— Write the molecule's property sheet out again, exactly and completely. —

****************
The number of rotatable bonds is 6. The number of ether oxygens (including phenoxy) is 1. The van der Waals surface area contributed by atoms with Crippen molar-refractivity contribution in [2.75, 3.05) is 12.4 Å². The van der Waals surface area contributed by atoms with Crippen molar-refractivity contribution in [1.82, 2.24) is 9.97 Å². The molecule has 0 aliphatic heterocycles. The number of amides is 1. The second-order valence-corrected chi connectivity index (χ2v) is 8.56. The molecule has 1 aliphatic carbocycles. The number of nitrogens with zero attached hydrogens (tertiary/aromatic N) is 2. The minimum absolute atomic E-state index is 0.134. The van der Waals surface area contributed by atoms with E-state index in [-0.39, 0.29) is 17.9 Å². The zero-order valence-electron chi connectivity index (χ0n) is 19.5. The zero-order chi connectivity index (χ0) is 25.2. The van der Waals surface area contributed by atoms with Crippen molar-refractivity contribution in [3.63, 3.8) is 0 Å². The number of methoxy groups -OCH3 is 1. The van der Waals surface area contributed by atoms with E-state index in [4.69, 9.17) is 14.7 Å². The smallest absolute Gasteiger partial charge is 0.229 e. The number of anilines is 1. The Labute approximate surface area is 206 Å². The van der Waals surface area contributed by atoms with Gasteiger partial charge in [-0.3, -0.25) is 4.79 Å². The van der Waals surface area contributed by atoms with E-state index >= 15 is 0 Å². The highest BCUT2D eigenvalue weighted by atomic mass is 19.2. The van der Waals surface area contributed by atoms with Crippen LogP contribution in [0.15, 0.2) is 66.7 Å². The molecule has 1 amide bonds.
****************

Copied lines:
The number of rotatable bonds is 6. The number of ether oxygens (including phenoxy) is 1. The van der Waals surface area contributed by atoms with Crippen molar-refractivity contribution in [2.75, 3.05) is 12.4 Å². The van der Waals surface area contributed by atoms with Crippen molar-refractivity contribution in [1.82, 2.24) is 9.97 Å². The molecule has 0 aliphatic heterocycles. The number of amides is 1. The second-order valence-corrected chi connectivity index (χ2v) is 8.56. The molecule has 1 aliphatic carbocycles. The number of nitrogens with zero attached hydrogens (tertiary/aromatic N) is 2. The minimum absolute atomic E-state index is 0.134. The van der Waals surface area contributed by atoms with E-state index in [-0.39, 0.29) is 17.9 Å². The zero-order valence-electron chi connectivity index (χ0n) is 19.5. The zero-order chi connectivity index (χ0) is 25.2. The van der Waals surface area contributed by atoms with Crippen molar-refractivity contribution in [3.63, 3.8) is 0 Å². The number of methoxy groups -OCH3 is 1. The van der Waals surface area contributed by atoms with E-state index in [4.69, 9.17) is 14.7 Å². The smallest absolute Gasteiger partial charge is 0.229 e. The number of anilines is 1. The Labute approximate surface area is 206 Å². The van der Waals surface area contributed by atoms with Gasteiger partial charge in [-0.3, -0.25) is 4.79 Å². The van der Waals surface area contributed by atoms with E-state index >= 15 is 0 Å². The highest BCUT2D eigenvalue weighted by atomic mass is 19.2. The van der Waals surface area contributed by atoms with Crippen LogP contribution in [0.15, 0.2) is 66.7 Å². The molecule has 1 amide bonds.